Karin: I can't really remember that, but I know Jinqiao. 

Holin: Sure. I want to know more.

Karin: When I first moved there, there was nothing there, and the trees were so small and new. Now they are, like, bigger and older, and they built subways and stuff and it is, like, developing.

Holin: You have been here for 13 years, and at first it was your family's decision to be here. Why do you love Shanghai so much?

Karin: So much to tell. I just love China. I like Asian culture more than American culture because it is old and meaningful. 

And I like the community here for expats. We have many old friends and family friends here with us. Now I go to the Shanghai American School. I really like the school and we are happy with the education there.

I love how everything is so convenient here, like you can use WeChat to pay for everything and there is Mobike and Ofo — transportation is so easy. And it is so safe too.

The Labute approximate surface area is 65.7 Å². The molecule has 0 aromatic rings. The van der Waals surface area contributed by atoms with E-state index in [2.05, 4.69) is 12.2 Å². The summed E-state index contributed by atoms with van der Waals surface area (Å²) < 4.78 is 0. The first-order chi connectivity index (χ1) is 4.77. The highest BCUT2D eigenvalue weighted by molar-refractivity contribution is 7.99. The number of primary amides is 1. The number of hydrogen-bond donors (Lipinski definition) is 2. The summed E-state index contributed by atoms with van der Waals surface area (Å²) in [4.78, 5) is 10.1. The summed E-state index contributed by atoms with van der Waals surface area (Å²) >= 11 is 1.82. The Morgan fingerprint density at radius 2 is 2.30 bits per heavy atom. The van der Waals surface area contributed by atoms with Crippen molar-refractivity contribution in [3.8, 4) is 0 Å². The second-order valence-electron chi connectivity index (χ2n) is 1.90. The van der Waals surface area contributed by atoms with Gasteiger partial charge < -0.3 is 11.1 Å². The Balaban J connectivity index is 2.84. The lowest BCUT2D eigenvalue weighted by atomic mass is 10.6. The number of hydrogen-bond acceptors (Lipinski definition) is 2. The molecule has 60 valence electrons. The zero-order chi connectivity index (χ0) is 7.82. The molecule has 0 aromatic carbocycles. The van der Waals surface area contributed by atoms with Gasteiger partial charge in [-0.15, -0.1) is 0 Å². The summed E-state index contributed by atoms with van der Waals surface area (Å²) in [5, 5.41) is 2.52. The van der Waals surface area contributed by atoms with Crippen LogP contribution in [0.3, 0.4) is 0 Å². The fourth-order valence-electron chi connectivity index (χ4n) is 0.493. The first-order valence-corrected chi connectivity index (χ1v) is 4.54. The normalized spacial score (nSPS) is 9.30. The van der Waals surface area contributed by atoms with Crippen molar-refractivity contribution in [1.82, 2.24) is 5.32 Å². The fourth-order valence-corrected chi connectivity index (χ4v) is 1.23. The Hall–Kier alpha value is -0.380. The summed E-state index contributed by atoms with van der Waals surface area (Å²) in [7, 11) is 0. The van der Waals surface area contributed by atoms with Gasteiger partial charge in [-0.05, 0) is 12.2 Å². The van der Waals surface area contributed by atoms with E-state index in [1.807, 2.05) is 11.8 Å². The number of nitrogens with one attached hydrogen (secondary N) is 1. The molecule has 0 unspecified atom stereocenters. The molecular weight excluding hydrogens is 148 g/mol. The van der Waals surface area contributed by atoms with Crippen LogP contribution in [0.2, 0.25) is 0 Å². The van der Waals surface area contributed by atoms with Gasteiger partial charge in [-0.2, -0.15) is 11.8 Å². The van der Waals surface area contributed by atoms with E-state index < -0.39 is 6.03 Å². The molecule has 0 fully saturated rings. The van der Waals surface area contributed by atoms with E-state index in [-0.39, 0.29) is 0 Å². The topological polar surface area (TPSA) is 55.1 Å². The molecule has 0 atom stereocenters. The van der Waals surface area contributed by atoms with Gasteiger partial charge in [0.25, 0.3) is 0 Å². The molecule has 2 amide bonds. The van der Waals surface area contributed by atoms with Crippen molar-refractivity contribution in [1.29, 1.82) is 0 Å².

Holin: Can you describe how it feels safe for you?

Karin: Like, I can walk by myself outside and I don't feel worried, even at night. But in America, I am very scared. Because it happens so much, like, knifes or being robbed. My brother was robbed in college. It is a common worry for mothers with kids, like, my age when they want to go the college in America, they worry about safety. 

I love it here, it is so safe here.

Holin: You mentioned you have an older sister and an older brother, they all got into colleges in US. Can I ask the reason why they chose America schools instead of Shanghai’s?

Karin: I think they always wanted to go to American colleges because my sister is going to the school — Brigham Young University (BYU) — that both my parents wanted to. And my brother is going to Brown University, an Ivy League school where some family are.